College Hockey:
Cold Revenge: Gustavus Adolphus Tops St. Thomas in Rematch of MIAC Title Game

Gusties Advance to Play St. Norbert Green Knights in NCAA Quarterfinals

— Even though the game was on a Wednesday, fans of both teams made the trip out to the Arena for this NCAA opening round game. The Gustavus faithful were all decked out in white shirts for a white out effect, while the St. Thomas supporters were wearing purple and white in support of their team.

And in the end, it was the home fans that went home happy as their Gusties prevailed, 3-1.

“I thought we were more focused than our game against them last week”, said Gustavus head coach Brett Petersen. “I felt we controlled play well, and did a good job getting chances, getting to rebounds, and focusing on defense. Everyone out there played well tonight.”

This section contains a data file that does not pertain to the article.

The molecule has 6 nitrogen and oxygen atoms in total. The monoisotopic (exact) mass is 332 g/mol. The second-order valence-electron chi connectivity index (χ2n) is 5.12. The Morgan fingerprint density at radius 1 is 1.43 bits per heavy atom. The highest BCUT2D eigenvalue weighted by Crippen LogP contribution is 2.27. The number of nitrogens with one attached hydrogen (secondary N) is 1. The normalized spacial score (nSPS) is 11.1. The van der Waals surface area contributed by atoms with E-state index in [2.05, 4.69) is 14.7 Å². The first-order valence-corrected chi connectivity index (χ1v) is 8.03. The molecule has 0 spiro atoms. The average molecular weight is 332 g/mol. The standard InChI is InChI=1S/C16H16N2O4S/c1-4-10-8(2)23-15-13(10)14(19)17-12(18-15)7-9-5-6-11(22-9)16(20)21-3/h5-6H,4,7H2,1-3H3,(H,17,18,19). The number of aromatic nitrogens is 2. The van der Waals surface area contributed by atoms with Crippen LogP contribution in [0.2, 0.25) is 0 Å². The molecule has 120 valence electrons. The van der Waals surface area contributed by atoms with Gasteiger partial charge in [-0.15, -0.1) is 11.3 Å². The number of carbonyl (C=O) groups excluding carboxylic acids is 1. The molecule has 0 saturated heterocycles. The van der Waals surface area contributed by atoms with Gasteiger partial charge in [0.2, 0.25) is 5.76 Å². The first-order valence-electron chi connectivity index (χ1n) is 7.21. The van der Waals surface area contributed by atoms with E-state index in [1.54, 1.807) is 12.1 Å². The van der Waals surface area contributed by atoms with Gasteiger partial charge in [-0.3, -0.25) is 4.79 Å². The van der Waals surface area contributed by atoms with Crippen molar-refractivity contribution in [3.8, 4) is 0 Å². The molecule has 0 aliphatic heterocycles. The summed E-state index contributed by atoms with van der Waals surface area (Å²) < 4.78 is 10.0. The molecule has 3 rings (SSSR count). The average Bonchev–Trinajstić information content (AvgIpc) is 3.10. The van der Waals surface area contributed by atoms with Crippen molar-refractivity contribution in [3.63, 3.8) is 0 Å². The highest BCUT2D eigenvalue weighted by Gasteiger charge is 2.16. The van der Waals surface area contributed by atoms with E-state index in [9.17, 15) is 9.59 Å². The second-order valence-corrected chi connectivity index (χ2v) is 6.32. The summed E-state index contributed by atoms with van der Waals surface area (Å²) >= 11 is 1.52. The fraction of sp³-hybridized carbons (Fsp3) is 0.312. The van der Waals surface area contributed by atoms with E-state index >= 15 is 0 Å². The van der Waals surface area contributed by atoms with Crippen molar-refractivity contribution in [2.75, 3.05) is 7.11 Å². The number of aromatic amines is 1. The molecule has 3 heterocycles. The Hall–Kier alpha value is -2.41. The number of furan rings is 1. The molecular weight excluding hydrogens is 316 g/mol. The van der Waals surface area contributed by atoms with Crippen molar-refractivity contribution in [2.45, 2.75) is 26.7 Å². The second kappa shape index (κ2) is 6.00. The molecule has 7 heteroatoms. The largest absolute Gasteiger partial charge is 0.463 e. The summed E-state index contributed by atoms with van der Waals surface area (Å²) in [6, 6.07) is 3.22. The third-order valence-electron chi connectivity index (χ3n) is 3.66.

Gustavus Adolphus opened the period by controlling play in the St. Thomas zone and were quickly rewarded with a power play. The Gusties kept the puck in the St. Thomas end for most of the power play, but were unable to solve Tommie netminder Joe Schraeder. Gustavus was able to put several shots on net, but most were from the outside, as St. Thomas did an excellent job clogging up the crease and keeping the Gusties from getting any good looks.

At 7:04 of the first period the Gusties struck first. From the corner Brad Wieck threw the puck to the front of the net, saw it deflect off a St. Thomas defenders stick and then slowly trickle in behind Schraeder, giving Gustavus a 1-0 lead. It may not have been a highlight reel goal, but it counted nonetheless, and sent the Gustavus students into a frenzy.

Following the goal, Gustavus continued to apply offensive pressure, as St. Thomas seemed content to stay back defensively and look for transition opportunities for themselves. The Tommies are at their best when they are able to disrupt the offensive buildup of their opponents by forechecking, clogging passing lanes, and creating turnovers.